Venerable Kansas State football coach Bill Snyder voiced the concerns of a lot of people when he said recently that college athletics has “sold out” to “dollars and cents.” “It’s no longer about education,” Snyder continued, but we have reached the point where schools build athletic palaces, coaches make millions and games are broadcast every night, all in the pursuit of “glitz, glitter” and gold.
But even more powerful than the reflections of a well-respected coach is the opinion of a federal judge rendered Friday that the big money generated when the NCAA and its member schools sell the images of their own athletes for television and videogames, but do not share any of the revenue with the student-athletes themselves, violates the U.S. antitrust laws. This, along with the opinion earlier this summer of a National Relations Hearing Board officer that Northwestern University’s football players are university employees who may unionize, stands to blow up the NCAA business model and revolutionize college sports.
In the closely watched case of O’Bannon v. NCAA, a federal district court in Northern California considered the class action claim brought by 20 current and former Division I football and basketball players that the NCAA ban on their receiving any revenue from the use of their images and names on television and in videogames violated the antitrust laws. In a sense, any sports league or athletic conference creates restraints on trade by their rules and policies, but reasonable rules that allow leagues or sports to operate have generally been found by courts to help, not hurt, competition. But just because a league or sports association joining together is not per se illegal, they may not enforce any rule or regulation they want. Each individual rule must be reasonable and generate more benefit to competition than harm under the law.
The NCAA defended its refusal to show athletes the money on several grounds: that it would harm the tradition of amateurism, hurt competitive balance among teams, diminish the integration of academics and athletics, and decrease the total output of its product. But federal judge Claudia Wilken, using the testimony of economists and other experts, batted down each of those arguments in her 99-page opinion. She found the NCAA’s commitment to amateurism to be uneven at best, pointing out that a tennis player may earn $10,000 in prize money the year before college without losing amateur status whereas a track and field athlete may not. Similarly, she found little competitive balance among teams, noting the NCAA itself awards far more revenue to big schools than small. And so it went.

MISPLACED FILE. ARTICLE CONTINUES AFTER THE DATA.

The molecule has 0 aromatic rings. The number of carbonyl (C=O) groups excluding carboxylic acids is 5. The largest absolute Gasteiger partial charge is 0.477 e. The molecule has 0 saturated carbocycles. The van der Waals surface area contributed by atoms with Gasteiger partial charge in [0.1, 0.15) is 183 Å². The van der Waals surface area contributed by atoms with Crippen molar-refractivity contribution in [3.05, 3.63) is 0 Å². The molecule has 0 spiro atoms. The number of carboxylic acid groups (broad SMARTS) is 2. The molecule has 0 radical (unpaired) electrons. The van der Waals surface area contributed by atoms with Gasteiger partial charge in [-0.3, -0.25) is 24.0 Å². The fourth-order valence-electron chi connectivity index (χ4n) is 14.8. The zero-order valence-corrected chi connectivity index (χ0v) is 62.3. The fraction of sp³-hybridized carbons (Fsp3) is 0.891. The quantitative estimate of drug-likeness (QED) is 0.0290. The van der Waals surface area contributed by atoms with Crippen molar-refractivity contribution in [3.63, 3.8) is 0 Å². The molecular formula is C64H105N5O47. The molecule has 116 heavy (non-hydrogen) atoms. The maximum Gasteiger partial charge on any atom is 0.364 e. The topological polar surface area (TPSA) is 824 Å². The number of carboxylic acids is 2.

Further, as Judge Wilken pointed out, if there is a less restrictive alternative that will allow the NCAA to achieve its purposes but cause less harm to the athletes, the NCAA rule will fall. In this case, she found two less restrictive alternatives: colleges paying athletes the full cost of attendance (not just the grant-in-aid) and colleges placing commercially-generated revenue in trust for athletes until they leave college or lose their eligibility. In the end, the court held that the NCAA ban on revenue for athletes when their names or likenesses were used commercially amounted to illegal price fixing in restraint of trade and were enjoined. The NCAA has already said it would appeal the case.
One of my law professors used to say, “bears win, bulls win, only pigs lose.” And that’s the message of this case, as well as the earlier unionization case. The NCAA simply went too far in making money and regulating the lives of college athletes without sharing the wealth and power. In a sense, these cases constitute a recognition by the law of something most people have known for a long time—college sports is too little about student-athletes and too much about money and power. Finally, in the wake of these two monumental legal opinions, a tipping point has been reached, and the NCAA will be forced to reevaluate how it deals with student-athletes if it wants to survive.
Tags: Healthcare Reform